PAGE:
• Just wanted to add that this worked perfectly for me and helped me when I was barking up the wrong tree looking for a solution. I have a CI/CD solution where CodeBuild runs tests, lints and creates the artifact for Elastic Beanstalk. In this case it was much better to let the build step create an .npmrc file and add it to the root of the zip artifact than write one during the Elastic Beanstalk deployment. – Henrik Hansson Mar 3 '20 at 7:21
2

The answer above as a step in the right direction, but the permissions and owner did not work for me. Managed to get it to work with the following combination:

files:
  #this is the npm user config file path
  "/tmp/.npmrc":
    mode: "000600"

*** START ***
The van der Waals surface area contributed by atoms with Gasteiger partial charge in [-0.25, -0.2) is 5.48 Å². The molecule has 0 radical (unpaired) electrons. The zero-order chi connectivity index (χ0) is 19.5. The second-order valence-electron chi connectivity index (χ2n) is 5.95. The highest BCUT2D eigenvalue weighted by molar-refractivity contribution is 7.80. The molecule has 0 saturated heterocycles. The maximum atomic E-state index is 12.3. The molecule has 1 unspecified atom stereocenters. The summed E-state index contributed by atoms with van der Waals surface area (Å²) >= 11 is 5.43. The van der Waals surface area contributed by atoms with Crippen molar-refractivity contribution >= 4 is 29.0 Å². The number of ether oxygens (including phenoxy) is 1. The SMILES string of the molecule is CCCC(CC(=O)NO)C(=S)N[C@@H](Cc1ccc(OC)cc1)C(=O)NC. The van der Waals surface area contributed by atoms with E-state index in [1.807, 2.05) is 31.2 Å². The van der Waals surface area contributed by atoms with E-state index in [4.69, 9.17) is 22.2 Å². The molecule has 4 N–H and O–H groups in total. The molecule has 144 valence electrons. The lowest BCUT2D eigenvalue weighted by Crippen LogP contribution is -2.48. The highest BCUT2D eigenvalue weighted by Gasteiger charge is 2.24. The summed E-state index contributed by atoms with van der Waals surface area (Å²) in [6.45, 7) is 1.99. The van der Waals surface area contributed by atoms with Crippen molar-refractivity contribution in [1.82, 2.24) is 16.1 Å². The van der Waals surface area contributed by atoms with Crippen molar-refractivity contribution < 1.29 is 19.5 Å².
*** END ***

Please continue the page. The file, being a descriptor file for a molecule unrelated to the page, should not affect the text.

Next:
owner: nodejs
    group: nodejs
    content: |
      _auth = <MY_AUTH_KEY>
      always-auth = true
      registry = <PATH_TO_MY_REGISTRY>
      strict-ssl = true
      email = <NPM_USER_EMAIL>
2

Place the below within your .ebextensions/app.config.

files:
  "/tmp/.npmrc":
    mode: "000777"
    owner: root
    group: root
    content: |
      //registry.npmjs.org/:_authToken=$NPM_TOKEN

Where NPM_TOKEN is an environment variable with the value of your actual npmjs auth token.

Note that environment variables within elasticbeanstalk can and should be set from within the AWS console Elasticbeanstalk software configuration tab.

AWS Elasticbeanstalk Configuration

0

With modern platforms, you no longer need to do this via .ebextensions

You can simply create a .npmrc file at the root of your deployment package, alongside your package.json with the following line:

//registry.npmjs.org/:_authToken=${NPM_TOKEN}

Using this method, you can create an environment variable named NPM_TOKEN in your AWS console so you don't have to store the token in your repo.

Structure:

~/your-app/
|-- package.json
|-- .npmrc